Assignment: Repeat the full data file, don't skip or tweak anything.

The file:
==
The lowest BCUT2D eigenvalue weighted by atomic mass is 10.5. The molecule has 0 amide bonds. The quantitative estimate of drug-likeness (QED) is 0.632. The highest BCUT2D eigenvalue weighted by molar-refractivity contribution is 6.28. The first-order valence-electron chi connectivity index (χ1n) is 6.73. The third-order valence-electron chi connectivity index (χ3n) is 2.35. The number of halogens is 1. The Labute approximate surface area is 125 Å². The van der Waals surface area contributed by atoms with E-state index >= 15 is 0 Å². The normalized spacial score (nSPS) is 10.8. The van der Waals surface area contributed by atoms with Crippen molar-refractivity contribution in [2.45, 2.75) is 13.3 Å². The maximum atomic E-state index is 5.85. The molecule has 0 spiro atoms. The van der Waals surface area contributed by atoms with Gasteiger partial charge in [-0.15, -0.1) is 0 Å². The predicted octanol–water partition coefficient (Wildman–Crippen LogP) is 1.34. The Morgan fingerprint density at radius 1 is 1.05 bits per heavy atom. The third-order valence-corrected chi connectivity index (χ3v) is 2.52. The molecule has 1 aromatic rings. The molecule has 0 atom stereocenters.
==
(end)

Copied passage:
The lowest BCUT2D eigenvalue weighted by atomic mass is 10.5. The molecule has 0 amide bonds. The quantitative estimate of drug-likeness (QED) is 0.632. The highest BCUT2D eigenvalue weighted by molar-refractivity contribution is 6.28. The first-order valence-electron chi connectivity index (χ1n) is 6.73. The third-order valence-electron chi connectivity index (χ3n) is 2.35. The number of halogens is 1. The Labute approximate surface area is 125 Å². The van der Waals surface area contributed by atoms with E-state index >= 15 is 0 Å². The normalized spacial score (nSPS) is 10.8. The van der Waals surface area contributed by atoms with Crippen molar-refractivity contribution in [2.45, 2.75) is 13.3 Å². The maximum atomic E-state index is 5.85. The molecule has 0 spiro atoms. The van der Waals surface area contributed by atoms with Gasteiger partial charge in [-0.15, -0.1) is 0 Å². The predicted octanol–water partition coefficient (Wildman–Crippen LogP) is 1.34. The Morgan fingerprint density at radius 1 is 1.05 bits per heavy atom. The third-order valence-corrected chi connectivity index (χ3v) is 2.52. The molecule has 1 aromatic rings. The molecule has 0 atom stereocenters.